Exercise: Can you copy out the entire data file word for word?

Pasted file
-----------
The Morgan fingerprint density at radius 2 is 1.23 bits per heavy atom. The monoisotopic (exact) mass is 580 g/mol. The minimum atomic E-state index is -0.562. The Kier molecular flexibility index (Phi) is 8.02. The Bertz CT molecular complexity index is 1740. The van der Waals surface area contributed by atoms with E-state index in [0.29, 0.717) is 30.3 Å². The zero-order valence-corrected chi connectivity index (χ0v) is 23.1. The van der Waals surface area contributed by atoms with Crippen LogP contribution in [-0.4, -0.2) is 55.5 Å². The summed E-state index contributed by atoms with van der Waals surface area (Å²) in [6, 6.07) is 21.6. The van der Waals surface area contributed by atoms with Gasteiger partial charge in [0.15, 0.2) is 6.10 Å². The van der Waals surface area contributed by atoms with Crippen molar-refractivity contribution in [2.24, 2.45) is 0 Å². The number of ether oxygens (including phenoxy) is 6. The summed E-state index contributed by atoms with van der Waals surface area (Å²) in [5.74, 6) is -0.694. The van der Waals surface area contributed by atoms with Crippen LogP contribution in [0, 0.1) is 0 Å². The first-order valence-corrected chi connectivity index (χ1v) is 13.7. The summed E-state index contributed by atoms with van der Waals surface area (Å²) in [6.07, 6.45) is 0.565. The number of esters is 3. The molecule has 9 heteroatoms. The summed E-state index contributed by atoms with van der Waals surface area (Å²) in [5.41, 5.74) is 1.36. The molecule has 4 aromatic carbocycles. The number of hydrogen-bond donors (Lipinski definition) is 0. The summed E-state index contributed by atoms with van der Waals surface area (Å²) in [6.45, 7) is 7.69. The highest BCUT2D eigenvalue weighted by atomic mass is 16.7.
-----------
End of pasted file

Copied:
The Morgan fingerprint density at radius 2 is 1.23 bits per heavy atom. The monoisotopic (exact) mass is 580 g/mol. The minimum atomic E-state index is -0.562. The Kier molecular flexibility index (Phi) is 8.02. The Bertz CT molecular complexity index is 1740. The van der Waals surface area contributed by atoms with E-state index in [0.29, 0.717) is 30.3 Å². The zero-order valence-corrected chi connectivity index (χ0v) is 23.1. The van der Waals surface area contributed by atoms with Crippen LogP contribution in [-0.4, -0.2) is 55.5 Å². The summed E-state index contributed by atoms with van der Waals surface area (Å²) in [6, 6.07) is 21.6. The van der Waals surface area contributed by atoms with Gasteiger partial charge in [0.15, 0.2) is 6.10 Å². The van der Waals surface area contributed by atoms with Crippen molar-refractivity contribution in [2.24, 2.45) is 0 Å². The number of ether oxygens (including phenoxy) is 6. The summed E-state index contributed by atoms with van der Waals surface area (Å²) in [5.74, 6) is -0.694. The van der Waals surface area contributed by atoms with Crippen LogP contribution in [0, 0.1) is 0 Å². The first-order valence-corrected chi connectivity index (χ1v) is 13.7. The summed E-state index contributed by atoms with van der Waals surface area (Å²) in [6.07, 6.45) is 0.565. The number of esters is 3. The molecule has 9 heteroatoms. The summed E-state index contributed by atoms with van der Waals surface area (Å²) in [5.41, 5.74) is 1.36. The molecule has 4 aromatic carbocycles. The number of hydrogen-bond donors (Lipinski definition) is 0. The summed E-state index contributed by atoms with van der Waals surface area (Å²) in [6.45, 7) is 7.69. The highest BCUT2D eigenvalue weighted by atomic mass is 16.7.